MIxed Results with Brisket

  • Some of the links on this forum allow SMF, at no cost to you, to earn a small commission when you click through and make a purchase. Let me know if you have any questions about this.

Nachos23

Newbie
Original poster
Oct 10, 2020
6
1
Hi,

was trying my hand at making two cuts of smoked meat. Pastrami and Montreal smoked meat...used end for the pastrami and flank for Montreal smoked meat..

Both were marinated in brine for 5 days and were dried off and rubbed with a dry rub prior to going into the smoker @ 275. when internal temps reached 165 I took each piece and wrapped in butcher paper and put back into smoker till internal temps reached 200.... Let sit in towel in cooler for 2+ hours before attempting to slice...astrami section came out amazing! beautiful taste, colour and texture...

Flank section completely separated like pulled pork would.... fell apart in slicer.... thoughts?

20210315_201329.jpg 20210315_201243.jpg
 

Attachments

  • 20210315_210702.jpg
    20210315_210702.jpg
    144.4 KB · Views: 17
  • Like
Reactions: JLeonard

Chasdev

Smoking Fanatic
Jan 18, 2020
745
542
You sir are a victim of "carry over" cooking.
That meat was completely cooked when you pulled it but by wrapping and holding for two hours in a hot box, it kept on cooking.
In future, if you plan on doing the same thing, pull the meat at 190 and let it finish cooking in the cooler.
Also, I find panning my pastrami after the stall, with some liquid (covered pan of course) helps with tenderness.
 

Nachos23

Newbie
Original poster
Thread starter
Oct 10, 2020
6
1
You sir are a victim of "carry over" cooking.
That meat was completely cooked when you pulled it but by wrapping and holding for two hours in a hot box, it kept on cooking.
In future, if you plan on doing the same thing, pull the meat at 190 and let it finish cooking in the cooler.
Also, I find panning my pastrami after the stall, with some liquid (covered pan of course) helps with tenderness.
the recipe I used actually dictated putting it back into smoker at the 165 internal mark and smoking until interior temp was 200... should I have stopped @ the 165 mark or 200 mark and not put into cooler?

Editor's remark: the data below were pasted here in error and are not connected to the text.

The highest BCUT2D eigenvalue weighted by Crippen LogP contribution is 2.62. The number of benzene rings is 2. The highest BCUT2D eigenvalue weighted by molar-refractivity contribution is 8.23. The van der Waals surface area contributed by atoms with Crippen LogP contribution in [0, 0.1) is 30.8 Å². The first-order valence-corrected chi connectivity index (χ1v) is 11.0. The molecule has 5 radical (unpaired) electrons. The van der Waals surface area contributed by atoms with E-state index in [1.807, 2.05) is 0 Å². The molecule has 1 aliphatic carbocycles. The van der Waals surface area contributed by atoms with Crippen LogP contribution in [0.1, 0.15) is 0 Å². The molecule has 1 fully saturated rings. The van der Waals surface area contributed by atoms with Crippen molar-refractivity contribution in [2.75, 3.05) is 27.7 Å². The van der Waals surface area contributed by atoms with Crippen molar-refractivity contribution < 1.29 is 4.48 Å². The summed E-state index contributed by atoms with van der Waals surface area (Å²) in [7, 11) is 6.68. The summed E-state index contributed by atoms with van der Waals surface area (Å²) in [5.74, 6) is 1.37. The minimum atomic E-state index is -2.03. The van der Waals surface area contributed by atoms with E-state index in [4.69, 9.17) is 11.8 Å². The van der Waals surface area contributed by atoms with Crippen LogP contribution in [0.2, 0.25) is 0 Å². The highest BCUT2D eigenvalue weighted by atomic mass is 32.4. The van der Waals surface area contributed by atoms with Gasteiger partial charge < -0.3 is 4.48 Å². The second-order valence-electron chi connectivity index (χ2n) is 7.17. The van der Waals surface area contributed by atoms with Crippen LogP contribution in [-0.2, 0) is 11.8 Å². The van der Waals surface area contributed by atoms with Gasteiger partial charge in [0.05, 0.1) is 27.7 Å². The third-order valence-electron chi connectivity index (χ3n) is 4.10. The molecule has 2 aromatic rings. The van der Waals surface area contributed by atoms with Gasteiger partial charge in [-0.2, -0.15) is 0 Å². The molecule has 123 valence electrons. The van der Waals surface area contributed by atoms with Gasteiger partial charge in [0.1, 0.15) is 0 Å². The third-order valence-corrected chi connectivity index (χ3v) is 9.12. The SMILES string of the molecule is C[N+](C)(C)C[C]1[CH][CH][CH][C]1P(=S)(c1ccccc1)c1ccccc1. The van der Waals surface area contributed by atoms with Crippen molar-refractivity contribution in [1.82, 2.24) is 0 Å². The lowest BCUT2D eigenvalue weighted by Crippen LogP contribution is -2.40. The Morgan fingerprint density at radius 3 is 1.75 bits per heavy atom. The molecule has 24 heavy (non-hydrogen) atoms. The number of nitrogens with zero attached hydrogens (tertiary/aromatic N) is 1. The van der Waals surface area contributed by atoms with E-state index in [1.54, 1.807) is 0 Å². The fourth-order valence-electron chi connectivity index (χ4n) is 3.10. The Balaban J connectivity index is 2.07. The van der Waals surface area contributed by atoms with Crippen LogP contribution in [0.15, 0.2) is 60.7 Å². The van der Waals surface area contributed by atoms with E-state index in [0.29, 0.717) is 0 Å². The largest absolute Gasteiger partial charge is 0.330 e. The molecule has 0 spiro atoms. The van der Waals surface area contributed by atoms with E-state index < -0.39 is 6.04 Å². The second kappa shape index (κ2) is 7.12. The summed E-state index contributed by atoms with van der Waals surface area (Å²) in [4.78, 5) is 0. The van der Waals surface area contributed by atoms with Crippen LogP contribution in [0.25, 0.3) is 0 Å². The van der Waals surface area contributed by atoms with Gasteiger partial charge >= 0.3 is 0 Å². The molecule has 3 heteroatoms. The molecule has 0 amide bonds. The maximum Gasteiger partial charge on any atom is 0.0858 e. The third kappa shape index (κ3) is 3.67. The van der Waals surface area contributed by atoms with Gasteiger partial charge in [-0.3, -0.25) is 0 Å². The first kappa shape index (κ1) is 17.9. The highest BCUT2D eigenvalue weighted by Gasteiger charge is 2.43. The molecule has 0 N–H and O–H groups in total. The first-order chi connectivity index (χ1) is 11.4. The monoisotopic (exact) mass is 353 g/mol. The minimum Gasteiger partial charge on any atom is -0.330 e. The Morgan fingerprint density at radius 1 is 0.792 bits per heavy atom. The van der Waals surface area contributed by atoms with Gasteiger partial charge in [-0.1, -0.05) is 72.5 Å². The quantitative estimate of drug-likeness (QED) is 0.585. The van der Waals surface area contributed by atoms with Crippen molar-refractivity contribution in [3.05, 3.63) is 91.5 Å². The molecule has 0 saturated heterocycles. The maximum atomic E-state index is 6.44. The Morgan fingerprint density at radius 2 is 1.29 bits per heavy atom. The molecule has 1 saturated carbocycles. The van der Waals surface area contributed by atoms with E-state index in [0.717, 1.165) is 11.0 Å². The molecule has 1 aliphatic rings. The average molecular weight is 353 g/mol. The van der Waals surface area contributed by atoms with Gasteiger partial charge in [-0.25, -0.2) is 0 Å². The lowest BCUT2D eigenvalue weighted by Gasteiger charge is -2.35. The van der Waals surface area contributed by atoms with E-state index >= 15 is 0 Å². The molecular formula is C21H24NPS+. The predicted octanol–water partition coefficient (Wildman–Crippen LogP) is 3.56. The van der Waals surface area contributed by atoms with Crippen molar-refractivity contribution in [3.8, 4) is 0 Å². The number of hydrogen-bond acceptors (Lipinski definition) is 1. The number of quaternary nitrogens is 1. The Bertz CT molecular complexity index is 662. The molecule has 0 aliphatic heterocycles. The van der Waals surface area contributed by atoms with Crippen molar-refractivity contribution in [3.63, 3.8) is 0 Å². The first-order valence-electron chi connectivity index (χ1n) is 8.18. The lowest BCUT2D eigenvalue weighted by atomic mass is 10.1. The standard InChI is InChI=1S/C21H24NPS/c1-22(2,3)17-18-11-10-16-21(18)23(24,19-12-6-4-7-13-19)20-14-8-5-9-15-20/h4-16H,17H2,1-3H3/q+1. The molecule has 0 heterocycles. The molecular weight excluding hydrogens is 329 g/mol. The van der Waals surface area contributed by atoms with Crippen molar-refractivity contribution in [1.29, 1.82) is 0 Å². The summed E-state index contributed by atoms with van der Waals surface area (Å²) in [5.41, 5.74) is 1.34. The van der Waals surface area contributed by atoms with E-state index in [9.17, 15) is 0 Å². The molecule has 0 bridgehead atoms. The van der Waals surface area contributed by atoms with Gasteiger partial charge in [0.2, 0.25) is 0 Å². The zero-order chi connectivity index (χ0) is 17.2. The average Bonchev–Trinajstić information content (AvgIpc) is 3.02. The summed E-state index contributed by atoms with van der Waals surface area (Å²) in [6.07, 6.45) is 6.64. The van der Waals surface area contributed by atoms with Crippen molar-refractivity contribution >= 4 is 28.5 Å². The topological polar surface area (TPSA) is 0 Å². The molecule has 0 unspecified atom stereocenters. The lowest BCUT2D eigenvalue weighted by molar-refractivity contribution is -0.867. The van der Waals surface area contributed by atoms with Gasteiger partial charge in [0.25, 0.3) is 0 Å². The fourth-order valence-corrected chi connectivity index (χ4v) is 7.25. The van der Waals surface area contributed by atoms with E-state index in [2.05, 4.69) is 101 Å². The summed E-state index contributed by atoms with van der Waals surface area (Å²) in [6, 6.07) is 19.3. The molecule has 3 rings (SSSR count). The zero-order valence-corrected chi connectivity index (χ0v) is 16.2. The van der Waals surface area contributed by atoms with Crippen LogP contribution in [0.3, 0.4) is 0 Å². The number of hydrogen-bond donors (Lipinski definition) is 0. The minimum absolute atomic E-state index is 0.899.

wild west

Smoking Fanatic
Apr 25, 2016
494
113
Saskatoon Saskatchewan
I agree with chasdev. If you want to slice thin like the photo I wouldn't rest it in a hot box. I'd tent it on the counter until completely cooled before slicing. Off topic from your question what was your cure recipe. The meat in the second pic is nowhere near cured through.
 
  • Wow
Reactions: Nachos23

Nachos23

Newbie
Original poster
Thread starter
Oct 10, 2020
6
1
I agree with chasdev. If you want to slice thin like the photo I wouldn't rest it in a hot box. I'd tent it on the counter until completely cooled before slicing. Off topic from your question what was your cure recipe. The meat in the second pic is nowhere near cured through.
HI. Thanks . I'm thinking that seems to make a lot of sense..I will try that way next them. I've smoked Brisket a few times, but first time I tried making a brine.

I grabbed the brine recipe off this site actually and used same brine for both pieces.. I will look up the recipe... if you have a link or recipe for a good brine, please share. I would love to try. yes, that colouring only going midway into the meat, was very weird and unexpected... as was the results of the meat....
 

wild west

Smoking Fanatic
Apr 25, 2016
494
113
Saskatoon Saskatchewan
Hi nachos23. I use a dry brine method using this calculator http://diggingdogfarm.com/page2.html
Just enter your brisket weight in grams and it will calculate the amount of salt sugar and cure#1 to use. You can change the % of salt and sugar to your liking before you hit calculate but the cure % can't be changed. Rub the brisket down useing all the calculated ingredients then I add pickling spice I've ground up and apply in a generous layer on all sides. Then I vac seal and cure in the fridge for at least 1 week sometimes up to 2 weeks depending on my schedule(can use ziplock bags if you don't have vac sealer) If it's corned beef I want it I sous vide in the vac bag after its cured. If it's pastrami I rinse the pickling spice off and apply a pastrami rub before smoking .